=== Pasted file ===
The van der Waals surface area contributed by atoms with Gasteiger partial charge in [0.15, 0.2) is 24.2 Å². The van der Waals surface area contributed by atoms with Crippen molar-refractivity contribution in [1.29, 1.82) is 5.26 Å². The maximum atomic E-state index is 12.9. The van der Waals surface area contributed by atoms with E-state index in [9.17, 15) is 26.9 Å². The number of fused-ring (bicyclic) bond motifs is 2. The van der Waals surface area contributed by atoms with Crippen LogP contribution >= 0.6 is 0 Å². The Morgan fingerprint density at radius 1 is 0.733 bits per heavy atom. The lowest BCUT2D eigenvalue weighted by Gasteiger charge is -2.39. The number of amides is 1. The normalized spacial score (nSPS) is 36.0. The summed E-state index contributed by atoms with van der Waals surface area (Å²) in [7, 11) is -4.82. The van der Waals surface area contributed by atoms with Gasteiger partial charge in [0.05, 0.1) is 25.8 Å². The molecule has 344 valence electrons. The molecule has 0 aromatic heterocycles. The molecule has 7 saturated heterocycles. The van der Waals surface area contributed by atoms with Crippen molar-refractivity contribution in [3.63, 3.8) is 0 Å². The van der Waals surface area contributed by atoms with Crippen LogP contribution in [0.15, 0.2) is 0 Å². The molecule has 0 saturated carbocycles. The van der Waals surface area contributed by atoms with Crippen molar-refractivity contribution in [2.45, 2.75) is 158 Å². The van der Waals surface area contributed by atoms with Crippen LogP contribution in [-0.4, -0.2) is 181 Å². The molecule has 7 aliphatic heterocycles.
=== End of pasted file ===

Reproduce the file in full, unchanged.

The van der Waals surface area contributed by atoms with Gasteiger partial charge in [0.15, 0.2) is 24.2 Å². The van der Waals surface area contributed by atoms with Crippen molar-refractivity contribution in [1.29, 1.82) is 5.26 Å². The maximum atomic E-state index is 12.9. The van der Waals surface area contributed by atoms with E-state index in [9.17, 15) is 26.9 Å². The number of fused-ring (bicyclic) bond motifs is 2. The van der Waals surface area contributed by atoms with Crippen LogP contribution >= 0.6 is 0 Å². The Morgan fingerprint density at radius 1 is 0.733 bits per heavy atom. The lowest BCUT2D eigenvalue weighted by Gasteiger charge is -2.39. The number of amides is 1. The normalized spacial score (nSPS) is 36.0. The summed E-state index contributed by atoms with van der Waals surface area (Å²) in [7, 11) is -4.82. The van der Waals surface area contributed by atoms with Gasteiger partial charge in [0.05, 0.1) is 25.8 Å². The molecule has 344 valence electrons. The molecule has 0 aromatic heterocycles. The molecule has 7 saturated heterocycles. The van der Waals surface area contributed by atoms with Crippen molar-refractivity contribution in [3.63, 3.8) is 0 Å². The van der Waals surface area contributed by atoms with Crippen LogP contribution in [0.15, 0.2) is 0 Å². The molecule has 0 saturated carbocycles. The van der Waals surface area contributed by atoms with Crippen molar-refractivity contribution in [2.45, 2.75) is 158 Å². The van der Waals surface area contributed by atoms with Crippen LogP contribution in [-0.4, -0.2) is 181 Å². The molecule has 7 aliphatic heterocycles.